Album--Songs Lived & Life Played
Back in 1995 there was a release of an album called 1492 - Who Found Who, which changed how people looked at music released by an Aboriginal artist. People found Murray Porter! It seemed everywhere you went, people's music players were loaded with this cd. Very quickly Murray Porter established himself as one of the most recognizable voices in music with an instantly classic gritty and silky smooth vocal. People anxiously waited for the follow-up release that didn't come until eight years later with a collaboration cd by Pappy Johns Band. For Porter fans this proved to be only a teaser. Now it's 2011 and Porter fans finally get what they have been waiting 16 years for.
Opening the cd, Porter delivers an earthy blues number "Rez Blues", reminding us that Native people have probably earned the right to sing the blues as much as anyone. A classic harmonica accompaniment by The Twister's David Hoerl makes this a classic redman sings the blues song selection. Porter may be classified as a blues/rhythm & blues performer by many and though he doesn't stray far from those roots, it's a shallow description of what this album delivers. Murray Porter is a song writer first and foremost and every song is instantly enjoyable, easy to listen to in almost any setting. Songs Lived & Life Played includes both uplifting cheerful songs and slow ballads. Porter touches on serious subjects by dedicating a song to murdered and missing women and their families with "Since She Went Away". A song favorite for sure is "Dog House" which is delivered with humour, from a man's point of view asking his woman to give him more respect. This album satisfies the hunger for more Murray Porter music, though I hope Porter recognizes 16 years is way too long to wait for the next fix. Properly aged and aired, this album tastes great to the ears.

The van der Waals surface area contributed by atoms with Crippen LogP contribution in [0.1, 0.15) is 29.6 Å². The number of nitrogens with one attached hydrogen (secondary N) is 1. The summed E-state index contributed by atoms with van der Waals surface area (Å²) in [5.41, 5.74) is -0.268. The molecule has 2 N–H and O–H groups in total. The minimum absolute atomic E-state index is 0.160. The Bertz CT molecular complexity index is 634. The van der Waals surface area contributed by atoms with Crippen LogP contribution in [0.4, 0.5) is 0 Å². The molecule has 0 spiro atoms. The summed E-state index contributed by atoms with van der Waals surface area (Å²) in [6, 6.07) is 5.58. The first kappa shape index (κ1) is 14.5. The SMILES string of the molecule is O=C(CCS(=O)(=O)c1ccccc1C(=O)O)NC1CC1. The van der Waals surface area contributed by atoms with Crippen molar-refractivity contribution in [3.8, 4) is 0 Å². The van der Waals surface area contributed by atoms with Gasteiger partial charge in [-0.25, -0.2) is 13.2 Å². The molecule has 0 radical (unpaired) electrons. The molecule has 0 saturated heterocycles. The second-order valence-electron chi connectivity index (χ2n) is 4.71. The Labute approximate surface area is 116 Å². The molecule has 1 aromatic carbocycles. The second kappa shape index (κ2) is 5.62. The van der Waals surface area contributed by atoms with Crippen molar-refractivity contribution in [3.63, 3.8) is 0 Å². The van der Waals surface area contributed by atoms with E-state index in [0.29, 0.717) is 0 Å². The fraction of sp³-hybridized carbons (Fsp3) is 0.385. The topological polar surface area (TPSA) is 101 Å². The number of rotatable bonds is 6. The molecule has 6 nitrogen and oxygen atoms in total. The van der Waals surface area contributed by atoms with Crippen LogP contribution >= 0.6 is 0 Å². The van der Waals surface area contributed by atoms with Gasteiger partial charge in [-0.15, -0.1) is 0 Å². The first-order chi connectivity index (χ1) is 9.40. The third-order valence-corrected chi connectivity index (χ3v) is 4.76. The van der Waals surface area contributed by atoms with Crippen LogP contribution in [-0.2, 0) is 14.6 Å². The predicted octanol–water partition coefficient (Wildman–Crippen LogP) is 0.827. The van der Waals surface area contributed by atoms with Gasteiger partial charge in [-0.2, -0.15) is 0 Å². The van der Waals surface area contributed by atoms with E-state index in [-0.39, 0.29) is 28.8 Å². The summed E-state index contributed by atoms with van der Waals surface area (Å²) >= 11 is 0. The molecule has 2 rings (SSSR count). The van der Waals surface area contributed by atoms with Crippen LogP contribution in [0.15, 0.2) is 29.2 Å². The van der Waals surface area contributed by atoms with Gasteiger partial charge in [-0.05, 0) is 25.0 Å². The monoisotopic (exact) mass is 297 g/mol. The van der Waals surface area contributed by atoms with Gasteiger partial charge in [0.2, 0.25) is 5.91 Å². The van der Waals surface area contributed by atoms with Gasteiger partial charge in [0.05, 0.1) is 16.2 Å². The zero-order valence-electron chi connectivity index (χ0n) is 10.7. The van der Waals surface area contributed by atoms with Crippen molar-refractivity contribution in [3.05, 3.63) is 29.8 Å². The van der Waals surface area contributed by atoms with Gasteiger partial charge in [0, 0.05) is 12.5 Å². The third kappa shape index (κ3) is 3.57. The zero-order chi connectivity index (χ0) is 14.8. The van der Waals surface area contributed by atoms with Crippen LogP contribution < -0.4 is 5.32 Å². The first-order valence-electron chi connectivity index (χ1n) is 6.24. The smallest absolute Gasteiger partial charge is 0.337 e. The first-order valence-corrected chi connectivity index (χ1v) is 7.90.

Review by: K. Kanten
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|Title Annotation:||Dog House|
|Article Type:||Sound recording review|
|Date:||Oct 1, 2011|
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